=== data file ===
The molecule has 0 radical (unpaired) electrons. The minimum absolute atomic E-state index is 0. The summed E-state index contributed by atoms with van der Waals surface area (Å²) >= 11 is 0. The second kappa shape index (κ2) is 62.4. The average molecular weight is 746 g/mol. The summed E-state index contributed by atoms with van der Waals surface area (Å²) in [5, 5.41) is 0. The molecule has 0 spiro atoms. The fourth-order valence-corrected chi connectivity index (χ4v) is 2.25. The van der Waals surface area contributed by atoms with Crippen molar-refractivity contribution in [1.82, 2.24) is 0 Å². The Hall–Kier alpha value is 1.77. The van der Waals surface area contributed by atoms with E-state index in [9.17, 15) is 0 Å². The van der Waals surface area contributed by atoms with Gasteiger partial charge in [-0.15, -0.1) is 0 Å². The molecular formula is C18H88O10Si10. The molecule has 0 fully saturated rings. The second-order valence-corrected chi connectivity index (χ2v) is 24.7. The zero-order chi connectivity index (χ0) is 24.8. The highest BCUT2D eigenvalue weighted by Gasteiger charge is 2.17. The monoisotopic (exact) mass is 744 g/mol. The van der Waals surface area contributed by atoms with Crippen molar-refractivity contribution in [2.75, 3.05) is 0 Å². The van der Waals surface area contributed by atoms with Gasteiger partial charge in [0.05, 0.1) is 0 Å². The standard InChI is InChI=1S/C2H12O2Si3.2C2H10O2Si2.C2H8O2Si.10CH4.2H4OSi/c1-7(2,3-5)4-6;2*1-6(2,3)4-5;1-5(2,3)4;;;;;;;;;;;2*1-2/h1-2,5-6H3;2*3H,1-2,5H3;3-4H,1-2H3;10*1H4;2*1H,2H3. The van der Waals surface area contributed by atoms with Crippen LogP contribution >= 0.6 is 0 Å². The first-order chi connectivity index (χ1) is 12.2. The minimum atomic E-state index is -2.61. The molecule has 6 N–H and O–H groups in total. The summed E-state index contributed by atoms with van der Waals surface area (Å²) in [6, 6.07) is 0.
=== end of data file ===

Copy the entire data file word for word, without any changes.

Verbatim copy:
The molecule has 0 radical (unpaired) electrons. The minimum absolute atomic E-state index is 0. The summed E-state index contributed by atoms with van der Waals surface area (Å²) >= 11 is 0. The second kappa shape index (κ2) is 62.4. The average molecular weight is 746 g/mol. The summed E-state index contributed by atoms with van der Waals surface area (Å²) in [5, 5.41) is 0. The molecule has 0 spiro atoms. The fourth-order valence-corrected chi connectivity index (χ4v) is 2.25. The van der Waals surface area contributed by atoms with Crippen molar-refractivity contribution in [1.82, 2.24) is 0 Å². The Hall–Kier alpha value is 1.77. The van der Waals surface area contributed by atoms with E-state index in [9.17, 15) is 0 Å². The van der Waals surface area contributed by atoms with Gasteiger partial charge in [-0.15, -0.1) is 0 Å². The molecular formula is C18H88O10Si10. The molecule has 0 fully saturated rings. The second-order valence-corrected chi connectivity index (χ2v) is 24.7. The zero-order chi connectivity index (χ0) is 24.8. The highest BCUT2D eigenvalue weighted by Gasteiger charge is 2.17. The monoisotopic (exact) mass is 744 g/mol. The van der Waals surface area contributed by atoms with Crippen molar-refractivity contribution in [2.75, 3.05) is 0 Å². The van der Waals surface area contributed by atoms with Gasteiger partial charge in [0.05, 0.1) is 0 Å². The standard InChI is InChI=1S/C2H12O2Si3.2C2H10O2Si2.C2H8O2Si.10CH4.2H4OSi/c1-7(2,3-5)4-6;2*1-6(2,3)4-5;1-5(2,3)4;;;;;;;;;;;2*1-2/h1-2,5-6H3;2*3H,1-2,5H3;3-4H,1-2H3;10*1H4;2*1H,2H3. The van der Waals surface area contributed by atoms with Crippen LogP contribution >= 0.6 is 0 Å². The first-order chi connectivity index (χ1) is 12.2. The minimum atomic E-state index is -2.61. The molecule has 6 N–H and O–H groups in total. The summed E-state index contributed by atoms with van der Waals surface area (Å²) in [6, 6.07) is 0.